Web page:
Black Gun Owner Obliterates Hollywood Star for Racially Charged Anti-Gun Comment


This is one actress who can flub a line.

When Hollywood star and anti-gun activist Alyssa Milano weighed on Twitter this week after Tuesday’s attack on the YouTube headquarters in San Bruno, California, she not only drew an apparent link between the National Rifle Association and the violence, she also decided to inject the subject of race into the conversation.

But it didn’t take long for a black NRA spokesman to obliterate the argument with one quick tweet.

Milano’s latest wrong-headed foray into the debate came Tuesday night, when she passed along a late March Twitter posting from NRATV criticizing YouTube’s decision to ban content that dealt with the sale or assembly of firearms.

Coming when it did, before the full facts of Tuesday’s attack were widely known, Milano’s post clearly implied there was a connection between the attack and YouTube’s decision.

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Maybe she really thought an NRA member had finally decided to satisfy one of the left’s deepest fantasies by becoming a mass shooter? (It hasn’t happened yet.)

Or, more likely, she was just trying to push the guilt-by-association argument so many liberals have adopted since the latest national hysteria over gun rights started with the Feb. 14 shootings at Marjory Stoneman Douglas High School in Parkland, Florida.

Either way, Milano’s tweet left little room for doubt about the contempt she holds for an organization committed to defending one of the rights Americans are guaranteed in the Constitution.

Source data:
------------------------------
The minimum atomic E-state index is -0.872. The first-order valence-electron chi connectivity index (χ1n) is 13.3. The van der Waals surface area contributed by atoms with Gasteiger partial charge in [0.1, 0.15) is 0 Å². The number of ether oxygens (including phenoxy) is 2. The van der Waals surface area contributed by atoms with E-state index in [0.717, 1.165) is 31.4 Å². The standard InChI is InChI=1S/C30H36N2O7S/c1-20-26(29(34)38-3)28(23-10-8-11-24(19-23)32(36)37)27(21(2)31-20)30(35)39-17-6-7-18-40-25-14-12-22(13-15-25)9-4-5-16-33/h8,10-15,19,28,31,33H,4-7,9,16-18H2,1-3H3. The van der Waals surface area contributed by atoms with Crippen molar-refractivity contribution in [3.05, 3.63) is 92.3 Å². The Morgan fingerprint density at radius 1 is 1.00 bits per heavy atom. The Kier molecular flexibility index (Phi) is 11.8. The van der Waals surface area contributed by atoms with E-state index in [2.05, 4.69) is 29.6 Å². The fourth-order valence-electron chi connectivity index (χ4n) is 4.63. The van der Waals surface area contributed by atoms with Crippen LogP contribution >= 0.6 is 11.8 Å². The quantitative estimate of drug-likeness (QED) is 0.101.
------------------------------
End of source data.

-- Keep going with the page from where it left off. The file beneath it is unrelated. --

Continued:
“If @NRA or @NRATv were run by brown or black people, it would be labeled a terrorist organization with hate propaganda programming that incites violence,” she wrote.

Well, as many gun rights activists know — but Milano probably doesn’t — the NRA not only has black members among its board of directors, it also has a sharp-witted spokesman named Colion Noir who has been more than up to the challenge of dealing with the post-Parkland assault on gun rights.

His response to Milano was dead on.

“That’s odd because I spent all last week being called a Terrorist by people who say what you just said only without the passive aggressive tone,” he wrote.

Do think the NRA is being deliberately tarnished by Hollywood?
He wasn’t exaggerating. Since the Parkland shooting, the NRA has been called a “terrorist” group by the Democrat governor of Connecticut, a political action committee run by a former staffer in the Bill Clinton White House, and too many social media hacktivists to count.

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But that only proves that bobbleheads like Milano aren’t confined to the entertainment world.

Fortunately, articulate NRA supporters are out there, too, which isn’t really a surprise, given that with an estimated membership of 5 million, the nation’s oldest civil rights organization has about 10 times as many members as the NAACP does, and almost three times as many members as the ACLU.

And many of them weren’t shy about slamming Milano:

And there’s the thing.

The liberal stars of Hollywood and Democrat politics love to point fingers at the conservative end of the political spectrum, with accusations of racism, sexism, “terrorism” or what have you.

But as the whole world knows now, Hollywood is rife with its own rapacious sexism, and as for Democrats coddling terrorists, they do it with the real thing — Iranian leaders, for instance — not middle aged guys in Iowa who like to go to gun ranges.

Milano has made a career being able to memorize a script someone else wrote and regurgitating it in front of a camera. When it comes to politics, she might want to let someone else do the thinking, too.

She flubbed this one badly.

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Joe has spent more than 30 years as a reporter, copy editor and metro desk editor in newsrooms in Pennsylvania, West Virginia and Florida. He's been with Liftable Media since 2015.
Joe has spent more than 30 years as a reporter, copy editor and metro editor in newsrooms in Pennsylvania, West Virginia and Florida. He's been with Liftable Media since 2015. Largely a product of Catholic schools, who discovered Ayn Rand in college, Joe is a lifelong newspaperman who learned enough about the trade to be skeptical of every word ever written. He was also lucky enough to have a job that didn't need a printing press to do it.